Fuel economy is above average for the field. The base 530i comes in at an EPA-estimated 24/34/27 mpg city/highway/combined, dropping to 23/33/27 mpg for the AWD xDrive model. The 540i does a little worse, at 20/30/24 mpg with rear-wheel drive and 20/29/23 with all-wheel drive. My testing turned in 26 mpg combined in the 530i xDrive and 22 mpg in the 540i, but both were driven primarily in the city and rather aggressively to boot.
A Mercedes-Benz E300 sedan with its own turbo 2.0-liter engine returns an estimated 22/30/25 mpg — surprising given it has an extra gear — while the Cadillac CTS 2.0-liter gets the exact same results. The Audi A6 bests both with 24/34/28 mpg from its front-wheel-drive, 2.0-liter model. Compare them all here.
The BMW 530i xDrive has an above-average trunk volume specification of 18.7 cubic feet — sufficiently above average to make us suspect their measurement method. Mercedes-Benz claims 13.1 cubic feet for the E300, and Cadillac cites the CTS at 13.7. The Audi A6, a front-wheel-drive car with different packaging, claims 14.1 cubic feet of room. Given cargo measurements are equal parts scientific method and voodoo, it’s best to compare competitors for yourself.
Safety in Spades, but It Will Cost You
The 5 Series earned top marks from the Insurance Institute for Highway Safety in all crashworthiness and crash-avoidance testing. The car has not been tested by the National Highway Traffic Safety Administration.
One area where BMW has not skimped is optional safety equipment, but the functional word here is “optional.” In true German luxury car fashion, nearly all of the car’s more advanced safety features are optional. You get standard airbags and required antilock brakes and stability control, but everything else costs money — a lot of it. A backup camera, rear parking sensors and a head-up display are bundled into the Driving Assistance Package, which costs $1,800. Automatic parallel parking and 360-degree surround view cameras come in the Driving Assistance Plus Package for $1,400. If you want autonomous emergency braking, pedestrian detection, traffic jam assist and lane departure warning, there’s a Driving Assistance Plus II package for $1,700. That’s a lot of money considering some of these electronic safety features are pretty basic.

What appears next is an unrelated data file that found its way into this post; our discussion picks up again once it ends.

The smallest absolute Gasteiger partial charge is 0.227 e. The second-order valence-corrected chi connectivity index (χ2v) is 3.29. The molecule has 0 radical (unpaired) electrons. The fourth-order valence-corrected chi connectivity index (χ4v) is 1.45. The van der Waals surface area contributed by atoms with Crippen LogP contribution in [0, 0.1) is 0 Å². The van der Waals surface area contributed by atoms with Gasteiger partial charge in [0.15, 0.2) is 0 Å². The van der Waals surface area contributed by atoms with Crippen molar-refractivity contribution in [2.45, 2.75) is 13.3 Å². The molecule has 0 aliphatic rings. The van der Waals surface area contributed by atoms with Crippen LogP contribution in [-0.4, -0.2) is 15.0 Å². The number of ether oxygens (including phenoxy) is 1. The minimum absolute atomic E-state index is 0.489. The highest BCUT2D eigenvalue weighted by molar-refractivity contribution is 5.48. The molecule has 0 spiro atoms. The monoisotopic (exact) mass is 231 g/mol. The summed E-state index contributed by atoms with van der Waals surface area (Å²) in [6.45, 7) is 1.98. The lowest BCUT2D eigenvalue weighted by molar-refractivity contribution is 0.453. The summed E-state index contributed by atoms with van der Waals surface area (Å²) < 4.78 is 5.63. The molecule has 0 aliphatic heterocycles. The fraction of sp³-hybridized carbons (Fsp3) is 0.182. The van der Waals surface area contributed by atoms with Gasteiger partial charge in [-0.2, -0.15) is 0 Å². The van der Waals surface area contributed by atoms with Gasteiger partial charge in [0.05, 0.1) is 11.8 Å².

It Gets Really Expensive, Fast
The basic BMW 530i starts at $52,195 including destination fee, or $54,495 for the xDrive model. The bigger-engined 540i starts at $57,445. Prices climb quickly from there, however. My mostly loaded 530i xDrive included items like a cold weather package, two driving assistance packages, a lighting package, a luxury seating package and a premium package, plus stand-alone items like a power-close trunk, soft-close doors, ceramic controls and a premium Harman Kardon sound system; it rang in at $72,735. My 540i tester was even more expensive, adding things like a dynamic handling package, the M Sport package and a fancier Bowers & Wilkins audio system; it rang in at an eye-watering $82,610.
Competing vehicles are priced comparably. The latest Mercedes-Benz E-Class has a similar pricing scheme, starting at $53,075 for a four-cylinder E300 and quickly going north from there, with safety and electronic minder features all bundled in packages for quite a lot of money. Audi’s A6 isn’t quite so dear, starting at $48,550 and featuring front-wheel drive instead of the segment’s more common rear-wheel drive. The Cadillac CTS is the better-handling alternative, and it’s more economical, too, starting at $46,990 for the most-powerful four-cylinder turbo engine in the group. Compare all four here.